Todd Christensen Profile Picture
Staff Writer at Debt Reduction Services

Is Bankruptcy Common?

How many of your acquaintances (family, friends, neighbors, fellow parishioners, club members, etc) have a bankruptcy filing on their credit report? One? Two? Think again!

I’ll get to the answer in a moment, but first… how I got there:

  1. The average American knows 600 people. The US Census Bureau says that 23.3% of the US population is under 18.
  2. There are a little over 1,000,000 (that’s a million) non-business bankruptcy filings each year in the US. Thankfully, this number has been declining pretty sharply since about 2010, so this figure could easily be higher than 1M on average.
  3. There are 1.3 adults per non-business bankruptcy filing (because many bankruptcy petitions are filed jointly by couples).
  4. Bankruptcy filings stay on our credit report for 10 years (just 7 on the Experian if it’s a chapter 13 petition)
  5. The current estimated US population is 318,000,000.

With these numbers, the answer is easy:

  • Multiply the number of people we know by the percentage of the US population that are adults and it gives us the number of adults that we typically know: 600 x 76.7 = 460
  • Multiply the number of non-business bankruptcy filings by the number of adults per filing, multiply that number by 10 for the number of years it stays on a credit report, and divide that into the US population to get a percentage of American adults with a bankruptcy on their credit reports: 1,000,000 x 1.3 ÷ 318,000,000 = 4.1%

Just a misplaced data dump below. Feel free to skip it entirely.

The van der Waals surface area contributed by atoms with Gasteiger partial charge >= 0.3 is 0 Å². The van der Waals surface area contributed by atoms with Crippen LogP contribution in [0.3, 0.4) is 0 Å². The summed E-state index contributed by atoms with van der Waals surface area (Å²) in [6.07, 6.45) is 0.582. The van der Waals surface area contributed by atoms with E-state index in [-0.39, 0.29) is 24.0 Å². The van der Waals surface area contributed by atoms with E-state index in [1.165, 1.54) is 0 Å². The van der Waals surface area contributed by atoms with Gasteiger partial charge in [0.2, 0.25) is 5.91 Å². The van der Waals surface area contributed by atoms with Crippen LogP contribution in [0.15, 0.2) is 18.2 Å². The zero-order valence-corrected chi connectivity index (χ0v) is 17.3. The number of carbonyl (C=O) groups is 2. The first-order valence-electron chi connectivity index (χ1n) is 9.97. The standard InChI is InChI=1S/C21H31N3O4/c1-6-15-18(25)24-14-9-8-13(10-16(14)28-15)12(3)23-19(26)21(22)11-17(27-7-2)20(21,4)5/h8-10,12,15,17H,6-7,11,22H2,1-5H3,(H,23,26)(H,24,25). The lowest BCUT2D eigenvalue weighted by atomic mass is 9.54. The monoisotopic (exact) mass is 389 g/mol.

• Now, simply multiply the number of adults that you know by the percentage of American adults with a bankruptcy on their credit report: 460 x 4.1% =19

If you are a typical American adult, you know 19 people by name who have a bankruptcy filing on their credit report.

I’m sure there are other statistics to keep in mind, such as the average bankruptcy filer’s age, the state, and city we live in, our own age, etc., but this gives you an idea.

Please do not draw from these figures any inappropriate conclusions. Bankruptcy affects individuals at all socio-economic levels and for a wide variety of reasons.

The majority of these filings are attributed to job loss or income reduction (roughly 40% according to our figures). About 1 in 4 are due to poor money management, 1 in 6 due to excessive medical expenses and about 1 in 12 due to divorce. So while bankruptcy is typically preventable with an adequate savings habit, it is far more common than what you may have previously assumed. Hopefully, this new knowledge will help us all remove some of the stigma and be inclusive toward those who have trudged through such difficult times.

Have a great day!
Todd Christensen
Director of Education

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